Residents express thoughts on ‘no horn’ zones

Daniel Bereznicki/MCDONALD COUNTY PRESS JR Fisher requested residents of Goodman to stand so the council could to get an accurate count of those in attendance.

GOODMAN -- Goodman's city council held an open forum to invite citizens of Goodman to express their thoughts about the city having "no horn" zones on the railway tracks within the city limits. Emotions ran high Thursday, Jan. 26, as both residents and their neighbors filled the Goodman Community Building at 233 E Garner Street to speak about the sensitive issue.

Officials present at the meeting were Mayor J.R. Fisher; council members John Bunch, Nicholas Smith, Beth Hallmark, Clay Sexson; city clerk Madisun Branstetter and assistant city clerk Krystal Austen.

Fisher began the forum, discussing the agenda of the meeting. "We're not gonna be looking for an answer tonight, period. We're just here to discuss everything. There's not going to be any voting. I am here for input."

He said that, about a year ago, residents came to him asking if he was going to do anything about the train horn noises within the city limits, as they are an inconvenience.

"No horn zones" or "quiet zones" direct trains to cease the required sounding of their horns when they approach certain crossings.

Fisher says he was in touch with Chris Ashley, the signal project engineer at The Kansas City Southern Railway Company, and he made it clear that "engineers have spotlights, cameras, everything out there. I don't care if it's a dog, that horn will be blowing, period. There's not going to be an instance where it's not going to be blowing if they see anything out there."

For residents who think "no horn zones" strictly prohibit engineers from sounding their horns during emergencies, they can put their fears at ease knowing that this is not the case. Nothing will stop a train from sounding its horn. Safety is the top priority.

He opened the floor to the residents and neighbors to speak their thoughts on the matter.

Heith Lewis has been a Goodman resident for 50 years. Some of his family members live in Goodman, including his wife Tayna and Jerod Lewis. In 1991, a train accident took the lives of his mother and sister. He also almost lost his brother.

"Look around right now. And think of your best friend, your husband, your wife, daughter and (imagine) tomorrow, you can't touch them ... Let them blow and blow hard for each one of your family members."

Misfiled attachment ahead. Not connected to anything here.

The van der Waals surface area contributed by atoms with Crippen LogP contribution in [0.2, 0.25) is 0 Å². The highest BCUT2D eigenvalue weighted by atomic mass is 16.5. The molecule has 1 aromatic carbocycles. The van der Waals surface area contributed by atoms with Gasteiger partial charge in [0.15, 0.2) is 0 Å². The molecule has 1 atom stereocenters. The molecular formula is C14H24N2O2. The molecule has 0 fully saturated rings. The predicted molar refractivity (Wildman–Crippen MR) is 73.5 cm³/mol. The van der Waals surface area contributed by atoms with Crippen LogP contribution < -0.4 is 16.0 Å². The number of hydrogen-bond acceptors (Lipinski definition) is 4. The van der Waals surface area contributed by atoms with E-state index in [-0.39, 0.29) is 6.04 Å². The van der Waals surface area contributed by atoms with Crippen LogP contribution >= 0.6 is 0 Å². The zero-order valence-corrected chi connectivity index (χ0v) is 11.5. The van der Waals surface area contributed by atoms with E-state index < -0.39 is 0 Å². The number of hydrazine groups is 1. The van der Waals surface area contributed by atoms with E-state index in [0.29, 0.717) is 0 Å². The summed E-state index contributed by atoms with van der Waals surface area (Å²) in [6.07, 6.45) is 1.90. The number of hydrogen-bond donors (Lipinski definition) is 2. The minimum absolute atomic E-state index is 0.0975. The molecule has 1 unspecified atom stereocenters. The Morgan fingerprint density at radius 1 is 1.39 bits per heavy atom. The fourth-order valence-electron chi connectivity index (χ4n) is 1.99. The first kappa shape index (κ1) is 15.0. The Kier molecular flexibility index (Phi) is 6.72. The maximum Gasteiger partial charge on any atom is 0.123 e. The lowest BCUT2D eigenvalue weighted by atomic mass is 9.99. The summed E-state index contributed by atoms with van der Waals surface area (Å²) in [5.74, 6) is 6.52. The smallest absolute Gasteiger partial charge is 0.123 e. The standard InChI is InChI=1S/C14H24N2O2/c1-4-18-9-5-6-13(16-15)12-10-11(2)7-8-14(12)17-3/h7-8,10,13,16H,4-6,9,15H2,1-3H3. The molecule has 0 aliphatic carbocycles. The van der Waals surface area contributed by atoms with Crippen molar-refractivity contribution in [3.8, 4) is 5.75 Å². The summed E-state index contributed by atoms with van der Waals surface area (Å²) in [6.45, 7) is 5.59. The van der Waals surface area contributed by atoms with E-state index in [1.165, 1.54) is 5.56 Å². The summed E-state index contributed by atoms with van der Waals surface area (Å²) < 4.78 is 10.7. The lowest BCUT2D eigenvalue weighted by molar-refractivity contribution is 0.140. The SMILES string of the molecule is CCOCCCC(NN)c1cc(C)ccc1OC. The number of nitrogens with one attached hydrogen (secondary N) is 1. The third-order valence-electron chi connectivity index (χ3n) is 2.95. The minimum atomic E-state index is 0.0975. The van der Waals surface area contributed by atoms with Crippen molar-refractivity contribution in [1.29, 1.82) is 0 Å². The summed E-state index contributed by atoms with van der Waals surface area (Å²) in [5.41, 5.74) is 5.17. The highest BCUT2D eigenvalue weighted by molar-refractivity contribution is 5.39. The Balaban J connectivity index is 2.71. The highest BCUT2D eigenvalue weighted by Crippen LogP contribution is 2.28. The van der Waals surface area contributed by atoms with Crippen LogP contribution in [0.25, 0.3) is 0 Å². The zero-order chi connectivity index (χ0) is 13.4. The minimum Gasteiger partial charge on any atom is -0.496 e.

Heith Lewis referred to the fact that a no-horn zone could take the life of someone you care about and, if they had blown the horn in 1991, perhaps his mother and sister would still be alive.

The next speaker, Daniel Davidson, says he believes that a physical barrier is more effective than a train horn when it comes to keeping cars off the tracks. He added, "I think [one thing] we could all agree on is that we have inadequate crossing options for children leaving and coming to the school. We can do something better there. ... And then once we have done that ... maybe we can have this conversation again."

Long-time resident Recia Clark said, "I've been here most of my life and, yes, it's an inconvenience. But safety comes before someone not liking the horn because it keeps them awake ... I'm 100 percent against the train not blowing."

Barry Ruddick says he's lived in Goodman for 70 years, and he grew up during a time when trains were a common occurrence. From his experience, he feels individuals will walk across and around the tracks even if there are barriers.

"You can build a fence down the middle of the street, and they'll get around it," Ruddick said.

He feels that, as a community, Goodman needs to look out for each other and their kids.

"The community has to help with this thing. It just can't be 100 percent from the railroad or the city of Goodman. Everybody's gotta be involved," Ruddick said.

Many would agree that the forum's most emotional petition came from Jerod Lewis, who is Heith Lewis' brother. Everyone remained silent as Jerod Lewis poured out his emotions through his words. His speech was heartbreaking.

"It's always going to come down to human error. They might not be paying attention because, if they can miss a train crossing, they can surely miss one of our children. We need to blow the horn going through town.

Jerod Lewis related moments in his life where he has witnessed death and, tragically, sometimes the death of children. These traumatic events caused him to leave the fire department. He feels no one should have to see the death of a child, and he asserts these horn soundings save lives.

Many others stood up and expressed their thoughts on the matter.

Among those in attendance, the overall consensus was to keep the train horns blowing, despite the inconvenience.

Fisher pointed out this forum wasn't for voting or making a decision in regard to the no-horn zones. This was a place for residents to voice their concerns and feelings. Residents can put their minds at ease if they were not able to attend the meeting.

He also said the meeting was "just a starting point for safety features we could put in place around the schools" that are close to the tracks.

"I thought this was a great meeting and a good place to start," Fisher said.

  photo  Daniel Bereznicki/McDonald County Press The Goodman Community building was packed with residents and neighbors who wanted their voices heard during the “no-horn-zone” forum.
  photo  Daniel Bereznicki/McDonald County Press The Goodman Community building was packed with residents and neighbors who wanted their voices heard during the “no-horn-zone” forum.